Can I use a Nikon d5200 for flash photography?

Hi! I was wondering if Nikon D5200 can control let’s say 5 flashes with just one shutter click? Thanks! :)

3 thoughts on “Can I use a Nikon d5200 for flash photography?”

  1. Yes, there are several methods. You can use a master flash on your camera to control as many slaves as you want. On some DSLR cameras the pop up flash can act as a Master. This is called ‘Wireless’ flash.

    You don’t always want flash from the camera position so there is a more expensive option of using radio signals to do the same thing, any flash attached to a receiver will react to the transmitter on your hot shoe. Radio Poppers still keep full TTL (Auto), but are expensive.

    Either of the above methods can be done with Manual flashguns much cheaper. Manual flash gives you far more control over the flash(es) but the exposure and balance between the various flash guns is not automatic. Most studio flash is manual. Some studio flash enable you to control the remote flash(es) from the camera position, again with more cost.

    You only need one off camera flash to start, then add flashguns as the need arises. It can get very complicated very quickly with multiple flash.

    See this site for chapter and verse on off camera flash.

    http://strobist.blogspot.co.uk/2006/03/lighting-101.html

    It’s a huge site well worth exploring.

    Chris

  2. Yes you can. There are 3 ways to do this;

    - using the pop-up flash on camera (cheapest way) to trigger off camera flashes which have an optical slave mode. When they ‘see’ the on camera flash go off, they will go off too. You would have to manually control the flash output power on each unit, as the D5200 pop-up flash cannot act as a ‘commander’ flash to adjust power levels. The onboard flash will contribute to the exposure, but you should be able to manually turn it’s power down so that its contribution is minimal, yet it still triggers the slave flashes. There can be issues with distance/triggering outdoors on a sunny day.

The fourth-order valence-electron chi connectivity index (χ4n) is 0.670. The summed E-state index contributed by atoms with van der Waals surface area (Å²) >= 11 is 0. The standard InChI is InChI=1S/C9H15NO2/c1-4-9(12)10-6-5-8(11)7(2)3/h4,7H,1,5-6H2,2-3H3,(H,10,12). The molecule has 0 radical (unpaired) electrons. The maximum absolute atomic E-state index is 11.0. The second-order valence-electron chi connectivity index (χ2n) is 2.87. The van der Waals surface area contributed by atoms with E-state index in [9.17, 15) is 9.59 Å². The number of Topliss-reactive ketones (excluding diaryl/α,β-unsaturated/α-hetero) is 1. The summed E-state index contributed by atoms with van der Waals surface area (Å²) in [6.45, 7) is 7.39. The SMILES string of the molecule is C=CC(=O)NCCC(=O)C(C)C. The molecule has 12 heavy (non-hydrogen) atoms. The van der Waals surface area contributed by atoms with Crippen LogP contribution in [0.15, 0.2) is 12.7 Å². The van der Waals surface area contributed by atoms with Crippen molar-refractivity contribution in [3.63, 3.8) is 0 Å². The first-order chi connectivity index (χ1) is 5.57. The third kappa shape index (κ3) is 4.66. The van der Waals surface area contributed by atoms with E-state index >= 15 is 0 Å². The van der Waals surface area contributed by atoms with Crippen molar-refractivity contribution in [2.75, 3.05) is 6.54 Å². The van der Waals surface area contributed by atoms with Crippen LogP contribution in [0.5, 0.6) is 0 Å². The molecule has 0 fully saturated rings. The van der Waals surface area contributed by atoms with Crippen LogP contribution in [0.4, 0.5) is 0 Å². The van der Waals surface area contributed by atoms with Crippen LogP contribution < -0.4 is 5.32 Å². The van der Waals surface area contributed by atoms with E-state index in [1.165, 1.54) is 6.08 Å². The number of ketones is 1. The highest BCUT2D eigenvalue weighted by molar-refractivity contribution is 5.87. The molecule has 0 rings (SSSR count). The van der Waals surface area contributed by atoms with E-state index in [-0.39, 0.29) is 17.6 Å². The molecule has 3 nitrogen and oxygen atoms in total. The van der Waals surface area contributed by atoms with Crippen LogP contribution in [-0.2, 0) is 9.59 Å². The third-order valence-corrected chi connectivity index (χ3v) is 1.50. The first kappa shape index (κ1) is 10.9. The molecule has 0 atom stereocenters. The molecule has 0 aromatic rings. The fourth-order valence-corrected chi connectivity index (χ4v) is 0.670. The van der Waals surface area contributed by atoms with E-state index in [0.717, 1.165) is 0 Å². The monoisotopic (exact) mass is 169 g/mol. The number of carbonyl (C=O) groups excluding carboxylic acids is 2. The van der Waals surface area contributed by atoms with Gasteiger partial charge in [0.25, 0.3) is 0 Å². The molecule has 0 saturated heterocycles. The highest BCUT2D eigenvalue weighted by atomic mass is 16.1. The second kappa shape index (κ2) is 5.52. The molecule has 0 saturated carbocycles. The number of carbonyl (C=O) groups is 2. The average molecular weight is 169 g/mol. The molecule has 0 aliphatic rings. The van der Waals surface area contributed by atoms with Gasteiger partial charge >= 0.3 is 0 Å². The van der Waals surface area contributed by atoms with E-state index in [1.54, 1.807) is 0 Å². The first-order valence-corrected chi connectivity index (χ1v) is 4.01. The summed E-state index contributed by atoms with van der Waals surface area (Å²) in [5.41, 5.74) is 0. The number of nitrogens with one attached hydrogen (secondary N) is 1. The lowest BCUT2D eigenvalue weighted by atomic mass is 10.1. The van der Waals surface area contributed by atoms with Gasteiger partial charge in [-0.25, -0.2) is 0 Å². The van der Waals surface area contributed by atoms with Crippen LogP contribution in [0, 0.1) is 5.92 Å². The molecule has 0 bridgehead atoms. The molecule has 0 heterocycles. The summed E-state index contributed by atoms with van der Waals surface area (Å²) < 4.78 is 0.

- using an external speedlight like the SB800, SB900 or SB910 mounted on the camera (most expensive way) as the ‘master’ flash. If you use Nikon speedlights compatible with the CLS system (SB600 and higher spec), the onboard master flash can control the power output of the remote flashes in up to three groups. Again though, the system can be prone to distance/outdoor issues as the triggering signal is IR. The master can be used as a flash as well, or it can be turned off completely if you don’t want any frontal flash. Using a completely compatible Nikon system, you can have TTL (auto flash metering) OR manual flash output. Or you ccan use any cheaper manual flash on the hotshoe + manual slave flashes in optical slave mode.

    - using a wireless radio trigger on the hotshoe. This is a fairly cheap way of doing it. I use RF602 triggers which cost around £20 for one transmitter/receiver. You mount the transmitter on the hotshoe and put a receiver on either all of the flashes (need a receiver for each) or on one of the flashes & optically trigger the rest from that flash. Again, you would have to set the flash output power manually on all the flashes. There are no issues with radio triggering in terms of outdoor use &the range is greater than with optically triggered flashes. There will be NO contribution of flash from the hotshoe.

Leave a Comment